The worst may be over. But don’t be surprised if the next few months aren’t as smooth as the past two for Best Buy.
Second week’s reaction to extreme plan may see focus switch to gloomy assessment of short-term outlook for global economy
It’s extreme stuff from the Federal Reserve in two ways. First, instead of throwing a lump sum of a few hundred billon dollars at the Treasury market, the US central bank will buy $40bn of mortgage-backed securities every month.
Second, it won’t stop buying until the outlook for employment improves, implying it is prepared to tolerate a sizeable degree of inflation when recovery arrives.
What does it all mean? The Fed is clearly alarmed by the sudden stall in the US jobs market – but we have known that for months. The new ingredients may be shock at the slowdown in China’s economy and horror that the eurozone has produced only another sticking-plaster solution to its woes. This may be a case of the Fed getting its retaliation in first.
Markets initially love big props to asset prices, of course. But the second week’s reaction is usually the one to watch. Do not be surprised if the focus switches to an assessment of quite how gloomy the short-term outlook for the global economy has become. In other words, this dose of monetary medicine may not turn out to be the one that stirs revival and creates jobs; it may, yet again, just be enough to preserve stability in the face of deep global trade imbalances.
You might be surprised how the math actually adds up.
Follow this link: Where’s all that government spending really going?
NEW YORK (TheStreet) — An interesting thing happened recently that surprised me; I’m sure it surprised many investors. Shares of satellite radio giant Sirius XM went up.
How baffling, when you consider that, as predicted, CEO Mel Karmazin executed two separate sales of his options that total 7.6 million shares, at an average price of $1.83, as the graphic above shows. …
Click to view a price quote on SIRI.Click to research the Media industry.
Continued here: Has Sirius XM Bottomed?
The following commentary comes from an independent investor or market observer as part of TheStreet’s guest contributor program, which is separate from the company’s news coverage.
NEW YORK (Bullion Bulls Canada) — As Western economies and Western societies continue to deteriorate, I find myself frequently appalled but rarely surprised. Thus it was a refreshing change to be “surprised” by this weekend’s Greek election — made even better by the fact it was a pleasant surprise.
The Western mainstream media had told us to expect the two rancid, Establishment parties in Greece (PASOK and New Democracy) to maintain their grip on power by circling the wagons and forming a Coalition of Convenience, to prevent the possibility of any real change. The script had seemingly been written.
Originally posted here: Greek Election: The ‘Winds of Change’
Zimmerman bail raises issues of fairness
Milwaukee Journal Sentinel
In the latest chapter of a story that continues to grip the nation, George Zimmerman was granted bail after appearing in court to address charges he shot and killed 17-year-old Trayvon Martin. I was surprised so many friends on my social network …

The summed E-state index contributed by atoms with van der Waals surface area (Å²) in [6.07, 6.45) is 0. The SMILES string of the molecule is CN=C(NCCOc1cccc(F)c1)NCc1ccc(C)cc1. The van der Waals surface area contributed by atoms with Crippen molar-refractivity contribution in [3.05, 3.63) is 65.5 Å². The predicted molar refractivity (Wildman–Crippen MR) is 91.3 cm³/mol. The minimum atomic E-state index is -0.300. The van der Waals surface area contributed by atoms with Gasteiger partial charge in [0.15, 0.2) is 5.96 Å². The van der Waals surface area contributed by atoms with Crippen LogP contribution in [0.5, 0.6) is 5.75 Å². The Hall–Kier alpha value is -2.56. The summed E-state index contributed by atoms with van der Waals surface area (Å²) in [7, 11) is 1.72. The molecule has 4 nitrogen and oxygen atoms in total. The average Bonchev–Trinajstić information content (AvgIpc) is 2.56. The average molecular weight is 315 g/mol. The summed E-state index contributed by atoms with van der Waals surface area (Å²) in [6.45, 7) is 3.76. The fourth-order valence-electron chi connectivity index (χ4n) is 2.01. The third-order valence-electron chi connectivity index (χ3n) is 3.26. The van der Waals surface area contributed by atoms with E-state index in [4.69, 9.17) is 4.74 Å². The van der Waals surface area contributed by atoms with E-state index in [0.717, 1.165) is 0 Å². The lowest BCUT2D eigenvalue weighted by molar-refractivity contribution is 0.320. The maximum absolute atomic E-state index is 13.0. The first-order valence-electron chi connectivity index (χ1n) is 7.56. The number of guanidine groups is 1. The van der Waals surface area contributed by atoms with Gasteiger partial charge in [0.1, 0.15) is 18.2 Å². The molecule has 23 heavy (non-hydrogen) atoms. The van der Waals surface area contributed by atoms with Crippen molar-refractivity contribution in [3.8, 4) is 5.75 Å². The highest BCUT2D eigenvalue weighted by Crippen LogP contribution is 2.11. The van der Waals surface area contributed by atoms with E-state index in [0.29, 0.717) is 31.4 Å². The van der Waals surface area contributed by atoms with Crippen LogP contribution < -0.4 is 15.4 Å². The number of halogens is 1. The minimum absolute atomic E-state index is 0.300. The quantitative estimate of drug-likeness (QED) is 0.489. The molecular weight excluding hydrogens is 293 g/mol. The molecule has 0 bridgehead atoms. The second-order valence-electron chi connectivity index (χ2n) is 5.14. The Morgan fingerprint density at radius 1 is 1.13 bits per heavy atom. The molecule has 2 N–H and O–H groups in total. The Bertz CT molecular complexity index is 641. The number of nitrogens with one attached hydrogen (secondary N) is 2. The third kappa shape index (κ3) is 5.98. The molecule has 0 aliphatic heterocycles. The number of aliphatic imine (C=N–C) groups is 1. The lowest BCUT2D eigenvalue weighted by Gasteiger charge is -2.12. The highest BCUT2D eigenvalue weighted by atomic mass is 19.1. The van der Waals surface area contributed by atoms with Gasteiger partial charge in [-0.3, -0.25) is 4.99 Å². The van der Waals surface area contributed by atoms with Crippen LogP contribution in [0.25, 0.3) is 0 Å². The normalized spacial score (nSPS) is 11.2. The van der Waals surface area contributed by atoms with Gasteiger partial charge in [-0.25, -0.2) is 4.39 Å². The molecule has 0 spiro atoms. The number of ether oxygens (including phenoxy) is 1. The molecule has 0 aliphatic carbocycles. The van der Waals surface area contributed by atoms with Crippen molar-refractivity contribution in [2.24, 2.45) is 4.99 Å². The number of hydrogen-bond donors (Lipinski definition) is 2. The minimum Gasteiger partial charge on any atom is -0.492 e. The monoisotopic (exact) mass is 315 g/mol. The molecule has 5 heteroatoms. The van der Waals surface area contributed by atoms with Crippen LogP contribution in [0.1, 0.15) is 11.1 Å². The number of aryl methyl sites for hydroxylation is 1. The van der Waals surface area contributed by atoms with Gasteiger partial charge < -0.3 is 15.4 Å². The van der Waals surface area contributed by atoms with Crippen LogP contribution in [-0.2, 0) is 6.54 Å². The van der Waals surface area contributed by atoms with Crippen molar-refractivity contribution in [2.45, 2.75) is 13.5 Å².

Lawyer: Zimmerman may remain in jail until middle of next week
Zimmerman charge will be hard to prove
Zimmerman Still In Jail Despite Bond Being Set
Public Safety Minister Vic Toews’ office sought to clear up confusion over the government’s online surveillance bill, following comments by the minister that suggested he was surprised by some of the bill’s contents.
Read more here: Opposition jumps on surveillance bill confusion
Japan and Croatia are tied 1-1 after the opening day of their Davis Cup World Group first-round tie on Friday at Bourbon Beans Dome.
Read more here: Japan, Croatia tied after Nishikori fails to follow Soeda’s lead
Okinawa Defense Bureau chief Ro Manabe’s alleged attempts to influence the Feb. 12 Ginowan mayoral election by indirectly suggesting that ministry officials and their families vote for Atsushi Sakima over Yoichi Iha have angered, but not surprised, Okinawans, who say such interference by Tokyo in local politics is nothing new.
Read more from the original source: In Okinawa, meddling seen as nothing new
While John Browett was surprised to get the call, perhaps his switch from Hemel Hempstead to California is not as jaw-dropping as it appears
Dixons Retail, where the share price has fallen by three-quarters in the past four years, is perhaps not the obvious place for Apple to hunt for an executive to run its 360 shops around the world. John Browett, the ex-Tesco man who has spent that time overhauling all those Currys and PC World shops, admits himself that he was surprised to get the call. But perhaps his switch from Hemel Hempstead to California is not as jaw-dropping as it might appear.
If you don’t stare too long at the share price, Dixons’ tale is one of survival in hellish trading conditions and in the midst of an online assault led by Amazon. Best Buy, the US invader, was seen off, an achievement that may have brought Browett to the notice of Apple’s bigwigs. Kesa has given up on its Comet chain by paying somebody to tow it away. And, for the first time in ages, the clouds have cleared sufficiently to see how Dixons can repay maturing debt without having to tap its shareholders again.
Browett’s strategy for Currys and PC World was hardly revolutionary – get prices down to match the internet brigade and improve the quality of service. Even so, it’s remarkable that a corporate reputation for shocking service has been shed within a few years. Simon Fox of HMV, another retailer whose standing is higher than his employer’s share price, can dream again. He should have taken the ITV job when it was available a couple of years ago. But maybe somebody will yet knock on his door.